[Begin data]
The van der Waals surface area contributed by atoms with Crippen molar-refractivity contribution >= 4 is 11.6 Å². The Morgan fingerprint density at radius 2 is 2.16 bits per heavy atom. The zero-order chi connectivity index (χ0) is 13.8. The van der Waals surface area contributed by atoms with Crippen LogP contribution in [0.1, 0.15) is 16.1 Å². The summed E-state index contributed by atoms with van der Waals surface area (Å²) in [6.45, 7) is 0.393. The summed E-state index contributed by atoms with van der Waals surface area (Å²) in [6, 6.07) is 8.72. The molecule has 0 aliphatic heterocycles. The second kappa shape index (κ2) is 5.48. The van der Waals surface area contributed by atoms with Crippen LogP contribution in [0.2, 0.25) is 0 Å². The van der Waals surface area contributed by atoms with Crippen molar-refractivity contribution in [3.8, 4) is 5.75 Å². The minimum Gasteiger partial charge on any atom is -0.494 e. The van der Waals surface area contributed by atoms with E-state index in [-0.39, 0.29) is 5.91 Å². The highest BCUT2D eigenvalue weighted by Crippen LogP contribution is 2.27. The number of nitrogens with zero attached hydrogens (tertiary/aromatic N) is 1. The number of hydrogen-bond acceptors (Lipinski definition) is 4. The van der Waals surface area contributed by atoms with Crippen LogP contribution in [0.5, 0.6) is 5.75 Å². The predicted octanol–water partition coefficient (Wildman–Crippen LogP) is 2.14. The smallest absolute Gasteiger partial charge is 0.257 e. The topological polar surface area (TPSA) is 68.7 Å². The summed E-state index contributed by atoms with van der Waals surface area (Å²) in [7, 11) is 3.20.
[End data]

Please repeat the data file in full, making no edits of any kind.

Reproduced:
The van der Waals surface area contributed by atoms with Crippen molar-refractivity contribution >= 4 is 11.6 Å². The Morgan fingerprint density at radius 2 is 2.16 bits per heavy atom. The zero-order chi connectivity index (χ0) is 13.8. The van der Waals surface area contributed by atoms with Crippen LogP contribution in [0.1, 0.15) is 16.1 Å². The summed E-state index contributed by atoms with van der Waals surface area (Å²) in [6.45, 7) is 0.393. The summed E-state index contributed by atoms with van der Waals surface area (Å²) in [6, 6.07) is 8.72. The molecule has 0 aliphatic heterocycles. The second kappa shape index (κ2) is 5.48. The van der Waals surface area contributed by atoms with Crippen LogP contribution in [0.2, 0.25) is 0 Å². The van der Waals surface area contributed by atoms with Crippen molar-refractivity contribution in [3.8, 4) is 5.75 Å². The minimum Gasteiger partial charge on any atom is -0.494 e. The van der Waals surface area contributed by atoms with E-state index in [-0.39, 0.29) is 5.91 Å². The highest BCUT2D eigenvalue weighted by Crippen LogP contribution is 2.27. The number of nitrogens with zero attached hydrogens (tertiary/aromatic N) is 1. The number of hydrogen-bond acceptors (Lipinski definition) is 4. The van der Waals surface area contributed by atoms with Crippen LogP contribution in [0.5, 0.6) is 5.75 Å². The predicted octanol–water partition coefficient (Wildman–Crippen LogP) is 2.14. The smallest absolute Gasteiger partial charge is 0.257 e. The topological polar surface area (TPSA) is 68.7 Å². The summed E-state index contributed by atoms with van der Waals surface area (Å²) in [7, 11) is 3.20.